Small but mighty grants create summertime learning

Ah, summertime.

Time to slow down, take a vacation, recharge the batteries.

But for kids, summer could mean a bit too much TV and video games.

Never fear, there is the Summertime Kids program. Supported by two regional foundations, Summertime Kids is funding 189 projects this summer, 37 of them in Northern Kentucky.

This program has been around since 1996 and offers small, but mighty grants that support supervised activities and programs that are enriching and fun for youth and promote learning during the summer months.

The programs focus on reducing learning loss during the summer months, introducing kids to new experiences that would otherwise not be available to them and have a lasting impact on youth with the greatest need, says Rosie Polter, grants associate with the Greater Cincinnati Foundation.

The Foundation administers the grants, which are supported by its donors and the Charles H. Dater Foundation.

This year, GCF made awards to 81 percent of the applications received for a total of 189 projects funded in the amount of $187,062. Out of the 189 projects funded, 37 were projects in Northern Kentucky for an amount of $36,766.

The Center for Great Neighborhoods in Covington received funding for two projects.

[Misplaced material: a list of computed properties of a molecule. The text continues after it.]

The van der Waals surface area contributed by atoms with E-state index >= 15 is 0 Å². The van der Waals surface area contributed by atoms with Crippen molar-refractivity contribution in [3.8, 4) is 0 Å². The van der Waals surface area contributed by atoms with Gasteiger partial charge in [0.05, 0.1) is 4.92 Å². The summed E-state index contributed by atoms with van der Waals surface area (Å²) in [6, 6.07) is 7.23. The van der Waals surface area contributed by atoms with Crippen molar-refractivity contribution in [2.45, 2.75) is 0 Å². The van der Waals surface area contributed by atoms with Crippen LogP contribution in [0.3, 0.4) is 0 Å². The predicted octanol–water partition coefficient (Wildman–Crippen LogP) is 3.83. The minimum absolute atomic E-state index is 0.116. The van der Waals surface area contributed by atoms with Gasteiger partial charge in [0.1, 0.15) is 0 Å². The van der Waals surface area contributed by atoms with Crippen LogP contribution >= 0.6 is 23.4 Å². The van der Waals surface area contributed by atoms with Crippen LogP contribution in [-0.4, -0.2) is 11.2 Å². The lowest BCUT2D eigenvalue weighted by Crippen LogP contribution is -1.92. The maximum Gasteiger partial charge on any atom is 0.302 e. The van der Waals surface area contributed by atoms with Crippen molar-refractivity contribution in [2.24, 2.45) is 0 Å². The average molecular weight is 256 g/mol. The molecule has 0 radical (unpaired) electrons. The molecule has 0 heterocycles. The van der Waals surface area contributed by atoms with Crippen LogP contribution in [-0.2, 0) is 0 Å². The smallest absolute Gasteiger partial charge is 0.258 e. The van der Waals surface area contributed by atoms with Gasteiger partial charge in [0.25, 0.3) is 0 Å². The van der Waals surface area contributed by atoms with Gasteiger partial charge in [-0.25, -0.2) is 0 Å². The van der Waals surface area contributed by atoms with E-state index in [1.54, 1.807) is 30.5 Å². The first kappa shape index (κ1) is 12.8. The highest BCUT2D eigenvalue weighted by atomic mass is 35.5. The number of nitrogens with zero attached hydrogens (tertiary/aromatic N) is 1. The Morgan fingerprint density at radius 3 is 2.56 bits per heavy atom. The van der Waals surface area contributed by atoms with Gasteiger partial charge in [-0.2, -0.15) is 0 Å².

Little Coders of Covington is a partnership with the Kenton County Library to create a club targeted at kids ages 12 and under designed to let them experience the world of digital coding. Parents and other family members are encouraged to join the children in the program increasing family time and community bonding.

The Center’s Mind Body Soul Summer Camp is in its fourth year as a week-long camp with activities that focus on increasing social and emotional skills for 12 year olds and younger. Kids make connections between art, creativity and the importance of using these skills to change and support their communities.

“We’re focused on helping kids discover their leadership capacity,” says Dan Petronio, the Center’s associate director. “We’re kind of challenging their awareness of their place in the community. We want to expose them to new things.”

Other Northern Kentucky organizations whose summer programs were funded include:

Northern Kentucky Harvest, whose Backpacks & Breakfast program began in 2001 when volunteers gave away 150 backpacks stuffed with new school supplies to low-income students in Kenton, Campbell, and Boone counties. The group now gives away more than a thousand backpacks and has given away nearly 12,000 over the lifetime of the project.

Renaissance Covington sponsors its City Pollinator Project at Covington Farmers Market, to plant native, pollinator-loving perennials in identified, highly visible areas, teaching children about pollinators and their role in our food system. Through this program, children will plant, tend, and watch pollinator plants grow, as well as hatch caterpillars into monarch butterflies that they can observe at Covington Farmers Market.




Read more articles by David Holthaus.

David Holthaus is the managing editor of NKY Thrives, an award-winning journalist, and a Cincinnati native. When not writing or editing, he's likely to be bicycling, hiking, reading or watching classic movies.
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